The median home price nationwide saw its biggest jump in seven years last quarter as for-sale inventory hit its lowest level in 12 years, according to a quarterly report from the National Association of Realtors.

Of 152 metro areas, 133 (87.5 percent) saw their median sales prices rise year over year in fourth-quarter 2012 compared with 120 in the third quarter and only 29 in fourth-quarter 2011.

Nationally, the median sales price jumped 10 percent on an annual basis, to $178,900 — the strongest annual price increase since fourth-quarter 2005 when the median rose 13.6 percent, NAR said.

"Home sales are on a sustained uptrend; mortgage interest rates are hovering near record lows; and unsold inventory is at the lowest level in 12 years," said Lawrence Yun, NAR’s chief economist, in a statement. 

"Home sales are being fueled by a pent-up demand and job creation, along with still favorable affordability conditions and rents rising at faster rates. Our population has been growing faster than overall housing stock, so supply and demand dynamics are very much at play," Yun said.

More housing construction is needed to relieve some of the pressure in the market and keep home prices from overheating, Yun added.

NAR said some of the price growth could be attributed to a shrinking share of lower-priced homes. Distressed properties, typically sold at a discount compared to traditional homes, accounted for 23 percent of sales in the fourth quarter, down from 30 percent in fourth-quarter 2011, the report said.

Total U.S. existing-home sales rose 12.1 percent year over year and 5 percent quarter-to-quarter to a seasonally adjusted annual rate of 4.9 million — the highest level since fourth-quarter 2009 when sales hit 4.95 million, NAR said.

Unsold inventory of existing homes stood at 1.82 million at the end of the fourth quarter, down 21.6 percent year over year. That’s the lowest level since January 2001 when there were 1.78 million unsold homes, the report said.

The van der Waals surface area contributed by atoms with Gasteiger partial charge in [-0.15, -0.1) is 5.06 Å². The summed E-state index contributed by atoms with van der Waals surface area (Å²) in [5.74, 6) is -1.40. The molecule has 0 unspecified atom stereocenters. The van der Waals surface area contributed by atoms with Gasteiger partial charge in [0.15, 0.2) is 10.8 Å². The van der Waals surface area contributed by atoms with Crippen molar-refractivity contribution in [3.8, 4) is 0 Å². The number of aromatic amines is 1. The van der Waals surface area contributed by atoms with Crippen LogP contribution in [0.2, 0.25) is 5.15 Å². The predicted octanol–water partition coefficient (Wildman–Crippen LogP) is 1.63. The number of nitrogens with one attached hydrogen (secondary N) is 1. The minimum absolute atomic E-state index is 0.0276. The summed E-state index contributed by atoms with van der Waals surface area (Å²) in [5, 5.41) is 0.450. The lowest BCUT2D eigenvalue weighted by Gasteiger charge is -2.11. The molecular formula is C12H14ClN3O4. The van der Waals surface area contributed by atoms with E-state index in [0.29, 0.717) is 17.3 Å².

The increase in the national median home price last quarter was partly driven by inventory shortages in the West that helped push up the median price in that region 20.1 percent year over year, to $245,200. Existing-home sales in the West rose by the smallest share of the four regions last quarter, 5 percent on an annual basis to a seasonally adjusted rate of 1.19 million.

Of the 10 metro areas with the biggest price jumps in the fourth quarter, seven were in the West.

Metro area Q4 2011 Q4 2012 % Chg.
Phoenix-Mesa-Scottsdale, Ariz. $118,800 $159,100 33.9%
Detroit-Warren-Livonia, Mich. $50,800 $66,700 31.3%
San Francisco-Oakland-Fremont, Calif. $462,300 $593,220 28.3%
Cape Coral-Fort Myers, Fla. $108,000 $135,900 25.8%
San Jose-Sunnyvale-Santa Clara, Calif. $549,000 $685,000 24.8%
Boise City-Nampa, Idaho $117,900 $145,000 23.0%
Akron, Ohio $91,400 $112,400 23.0%
Tucson, Ariz. $130,800 $158,900 21.5%
Riverside-San Bernardino-Ontario, Calif. $172,300 $209,260 21.5%
Las Vegas-Paradise, Nev. $121,800 $146,300 20.1%

Source: National Association of Realtors

The Midwest saw the biggest annual jump in sales, 18.3 percent, to 1.14 million. The region’s median sales price increased 9.2 percent year over year to $143,800.

In the South, existing-home sales rose 13.2 percent on an annual basis last quarter, to 1.95 million. The region’s median sales price increased 9.1 percent year over year to $160,100.

Existing-home sales in the Northeast rose 12.9 percent year over year in the fourth quarter, to 613,000, though the median price remained relatively flat, seeing only a 0.7 percent increase to $228,400.

Of the 10 metro areas with the biggest price decreases last quarter, four were in the Northeast.

Metro area Q4 2011 Q4 2012 % Chg.
Kingston, N.Y. $202,700 $186,600 -7.9%
Kankakee-Bradley, Ill. $116,500 $108,400 -7.0%
Erie, Pa. $111,400 $104,600 -6.1%
Binghamton, N.Y. $109,800 $103,500 -5.7%
Rockford, Ill. $86,700 $82,500 -4.8%
Farmington, N.M.  $179,200 $173,100 -3.4%
Gulfport-Biloxi, Miss. $103,500 $100,400 -3.0%
NY: Edison, N.J. $298,300 $290,700 -2.5%
Topeka, Kan. $102,700 $100,400 -2.2%
Columbia, S.C. $140,800 $137,800 -2.1%

Source: National Association of Realtors

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